US President Donald Trump said the release and return of Andrew Brunson will be a “tremendous” step toward better relations between the United States and Turkey, where the Christian pastor was detained for two years.
Relations between the two NATO allies have been strained by US support for Kurdish fighters in northern Syria, Turkey’s plans to buy a Russian missile defense system and the US jailing of an executive at a Turkish state bank in an Iran sanctions-busting case.
Brunson, who met with Trump in the Oval Office soon after he arrived in Washington with his wife on Saturday, knelt next to the president in the Oval Office and said a prayer for him.
President Trump also thanked Turkey on Saturday for freeing Brunson, but he denied cutting a deal with Ankara. “I don’t make deals for hostages. There was, however, great appreciation on behalf of the United States, which will lead to good, perhaps great, relations between the United States & Turkey!” Trump tweeted.
A ruling Justice and Development Party (AKP) spokesman also claimed on Saturday that Turkey’s release of Brunson was not due to any outside pressure but the result of the processes of the “independent” Turkish judiciary.
“Despite these impositions and threats” over the case, “none of the Republic of Turkey’s institutions including” the presidency took any action on the case of Brunson due to pressure, Ömer Çelik claimed in the southern province of Adana.
“At this stage, the judicial process has been completed,” he added. He rebuffed critics’ claims that Brunson was freed due to outside pressure, saying such critics had “not followed the process closely.”
Meanwhile, Trump specifically thanked Turkish President Recep Tayyip Erdoğan “for his help,” drawing a curt response from the Turkish leader, who has repeatedly said it was a court’s decision to make, not his.
“Dear Mr. President, as I always pointed out, the Turkish judiciary reached its decision independently,” Erdoğan wrote on his Twitter account. “I hope the United States and Turkey will continue their cooperation as the allies that they are, and fight together against terrorist groups.”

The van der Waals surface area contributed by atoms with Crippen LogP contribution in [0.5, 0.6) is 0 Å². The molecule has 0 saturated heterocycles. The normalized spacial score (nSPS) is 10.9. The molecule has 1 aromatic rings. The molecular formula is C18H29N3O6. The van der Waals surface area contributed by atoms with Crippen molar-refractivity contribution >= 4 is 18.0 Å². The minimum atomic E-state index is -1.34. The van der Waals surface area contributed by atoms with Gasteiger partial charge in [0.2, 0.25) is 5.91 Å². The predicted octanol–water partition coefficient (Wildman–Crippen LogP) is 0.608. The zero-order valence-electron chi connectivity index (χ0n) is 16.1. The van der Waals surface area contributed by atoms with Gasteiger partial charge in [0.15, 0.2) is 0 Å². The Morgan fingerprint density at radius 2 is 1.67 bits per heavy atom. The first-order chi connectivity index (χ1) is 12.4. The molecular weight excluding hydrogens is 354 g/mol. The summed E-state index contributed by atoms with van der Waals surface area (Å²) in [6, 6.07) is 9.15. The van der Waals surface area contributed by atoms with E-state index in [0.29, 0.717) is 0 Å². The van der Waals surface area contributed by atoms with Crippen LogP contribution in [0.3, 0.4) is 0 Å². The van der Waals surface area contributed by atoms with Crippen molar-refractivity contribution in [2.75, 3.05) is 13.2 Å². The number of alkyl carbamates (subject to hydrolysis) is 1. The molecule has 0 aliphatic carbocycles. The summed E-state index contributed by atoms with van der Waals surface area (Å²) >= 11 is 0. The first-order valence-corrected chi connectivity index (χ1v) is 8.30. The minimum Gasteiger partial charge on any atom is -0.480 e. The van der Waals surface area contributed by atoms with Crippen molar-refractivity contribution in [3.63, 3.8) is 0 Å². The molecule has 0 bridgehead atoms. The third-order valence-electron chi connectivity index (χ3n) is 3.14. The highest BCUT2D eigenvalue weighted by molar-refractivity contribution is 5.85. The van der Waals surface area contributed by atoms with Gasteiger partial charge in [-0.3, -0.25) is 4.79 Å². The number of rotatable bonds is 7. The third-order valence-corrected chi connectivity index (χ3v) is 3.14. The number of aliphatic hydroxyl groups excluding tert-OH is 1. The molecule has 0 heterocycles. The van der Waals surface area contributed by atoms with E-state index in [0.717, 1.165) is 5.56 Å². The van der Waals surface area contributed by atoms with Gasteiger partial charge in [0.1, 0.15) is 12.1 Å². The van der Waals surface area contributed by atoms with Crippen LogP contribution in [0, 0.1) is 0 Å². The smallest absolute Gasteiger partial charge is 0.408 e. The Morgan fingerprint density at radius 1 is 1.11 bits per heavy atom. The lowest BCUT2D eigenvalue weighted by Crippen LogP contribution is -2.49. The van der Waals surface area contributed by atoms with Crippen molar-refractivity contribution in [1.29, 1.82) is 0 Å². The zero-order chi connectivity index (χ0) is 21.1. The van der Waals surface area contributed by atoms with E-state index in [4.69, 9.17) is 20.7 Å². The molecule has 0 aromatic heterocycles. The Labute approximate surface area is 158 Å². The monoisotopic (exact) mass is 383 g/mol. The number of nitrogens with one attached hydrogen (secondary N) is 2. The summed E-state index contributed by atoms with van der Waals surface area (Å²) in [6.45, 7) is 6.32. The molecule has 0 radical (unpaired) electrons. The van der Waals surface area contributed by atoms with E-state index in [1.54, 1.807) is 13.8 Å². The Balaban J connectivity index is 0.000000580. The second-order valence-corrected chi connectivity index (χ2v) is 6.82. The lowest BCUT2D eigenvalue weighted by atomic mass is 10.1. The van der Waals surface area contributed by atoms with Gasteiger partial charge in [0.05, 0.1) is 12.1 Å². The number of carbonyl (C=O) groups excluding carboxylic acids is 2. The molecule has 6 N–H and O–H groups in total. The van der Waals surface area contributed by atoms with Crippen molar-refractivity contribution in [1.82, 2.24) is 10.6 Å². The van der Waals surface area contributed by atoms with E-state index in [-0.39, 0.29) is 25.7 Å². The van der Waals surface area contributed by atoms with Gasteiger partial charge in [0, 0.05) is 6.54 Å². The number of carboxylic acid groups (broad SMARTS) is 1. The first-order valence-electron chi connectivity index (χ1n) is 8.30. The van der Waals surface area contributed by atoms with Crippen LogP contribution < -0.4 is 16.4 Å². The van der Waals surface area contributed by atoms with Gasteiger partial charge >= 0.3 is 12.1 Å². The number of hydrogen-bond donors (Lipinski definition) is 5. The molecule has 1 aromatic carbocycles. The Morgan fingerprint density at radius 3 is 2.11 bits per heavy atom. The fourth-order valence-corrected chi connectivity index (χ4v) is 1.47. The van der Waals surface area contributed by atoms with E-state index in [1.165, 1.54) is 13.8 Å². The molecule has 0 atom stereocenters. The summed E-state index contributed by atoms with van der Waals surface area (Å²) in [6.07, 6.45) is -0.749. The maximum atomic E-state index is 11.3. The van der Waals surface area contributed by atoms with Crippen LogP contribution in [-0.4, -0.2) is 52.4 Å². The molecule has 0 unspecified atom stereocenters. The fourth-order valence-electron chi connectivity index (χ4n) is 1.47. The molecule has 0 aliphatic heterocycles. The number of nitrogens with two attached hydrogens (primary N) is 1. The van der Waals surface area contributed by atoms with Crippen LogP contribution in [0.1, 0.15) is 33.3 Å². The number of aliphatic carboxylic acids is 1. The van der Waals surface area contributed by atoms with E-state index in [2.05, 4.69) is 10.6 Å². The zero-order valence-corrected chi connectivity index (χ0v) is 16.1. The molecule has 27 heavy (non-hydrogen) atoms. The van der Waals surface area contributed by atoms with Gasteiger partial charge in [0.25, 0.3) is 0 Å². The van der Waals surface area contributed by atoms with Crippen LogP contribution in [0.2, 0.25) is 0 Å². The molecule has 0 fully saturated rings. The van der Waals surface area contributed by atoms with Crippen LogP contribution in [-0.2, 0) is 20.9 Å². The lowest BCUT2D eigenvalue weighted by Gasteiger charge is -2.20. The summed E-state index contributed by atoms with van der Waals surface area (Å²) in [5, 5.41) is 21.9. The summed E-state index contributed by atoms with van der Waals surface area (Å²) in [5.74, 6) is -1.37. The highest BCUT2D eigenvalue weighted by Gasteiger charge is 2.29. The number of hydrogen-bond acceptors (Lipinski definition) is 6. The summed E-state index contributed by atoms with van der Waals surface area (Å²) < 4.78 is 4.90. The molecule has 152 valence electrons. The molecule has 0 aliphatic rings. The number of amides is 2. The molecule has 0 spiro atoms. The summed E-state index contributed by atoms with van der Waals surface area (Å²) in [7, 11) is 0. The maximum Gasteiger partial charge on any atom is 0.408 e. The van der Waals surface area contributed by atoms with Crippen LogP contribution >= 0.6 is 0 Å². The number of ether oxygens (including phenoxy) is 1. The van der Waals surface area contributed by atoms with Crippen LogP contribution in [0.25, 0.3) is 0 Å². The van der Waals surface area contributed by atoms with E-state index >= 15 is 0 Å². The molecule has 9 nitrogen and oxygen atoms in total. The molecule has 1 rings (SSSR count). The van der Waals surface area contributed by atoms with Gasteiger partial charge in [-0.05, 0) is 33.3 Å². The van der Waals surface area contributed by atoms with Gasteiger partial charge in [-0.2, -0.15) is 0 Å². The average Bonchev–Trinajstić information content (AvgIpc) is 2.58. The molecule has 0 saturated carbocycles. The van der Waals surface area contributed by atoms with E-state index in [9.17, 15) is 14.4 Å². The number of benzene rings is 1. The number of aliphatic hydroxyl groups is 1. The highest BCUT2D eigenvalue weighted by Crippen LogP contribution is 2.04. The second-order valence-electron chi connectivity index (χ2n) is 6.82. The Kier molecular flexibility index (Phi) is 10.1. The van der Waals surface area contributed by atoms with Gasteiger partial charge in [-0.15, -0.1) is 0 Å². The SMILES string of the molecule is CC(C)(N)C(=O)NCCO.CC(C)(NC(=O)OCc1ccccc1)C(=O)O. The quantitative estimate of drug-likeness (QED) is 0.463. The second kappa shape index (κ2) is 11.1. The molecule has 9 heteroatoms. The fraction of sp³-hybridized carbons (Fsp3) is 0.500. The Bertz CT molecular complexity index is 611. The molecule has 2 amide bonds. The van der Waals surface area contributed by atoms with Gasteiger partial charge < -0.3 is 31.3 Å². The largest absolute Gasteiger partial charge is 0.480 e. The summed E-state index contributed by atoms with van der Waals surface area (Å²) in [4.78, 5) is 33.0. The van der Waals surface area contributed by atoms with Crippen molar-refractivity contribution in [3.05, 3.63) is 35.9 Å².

The dispute over Brunson brought new tension to the relationship. Trump authorized a doubling of duties on aluminum and steel imported from Turkey in August, and Turkey retaliated by increasing tariffs on US cars, alcohol and tobacco imports.
Turkey is in a financial crisis and its lira currency has plunged against the dollar this year on concerns over Erdoğan’s grip on monetary policy and the diplomatic dispute between Ankara and Washington.
Brunson, who lived in Turkey for 25 years, was accused of having links to the outlawed Kurdistan Workers’ Party (PKK) and supporters of the Gülen movement. Brunson denied the accusations against him and Washington had demanded his immediate release.
In his tweet urging joint action against the PKK and alleged members of the Gülen movement, Erdoğan has demanded the United States extradite Turkish-Muslim scholar Fethullah Gülen to face charges in Turkey.
Even as US officials celebrated Brunson’s freedom, they called on Turkey to also release a Turkish-US national and former NASA scientist in jail on terrorism charges, as well as three local employees of US consulates who have also been detained.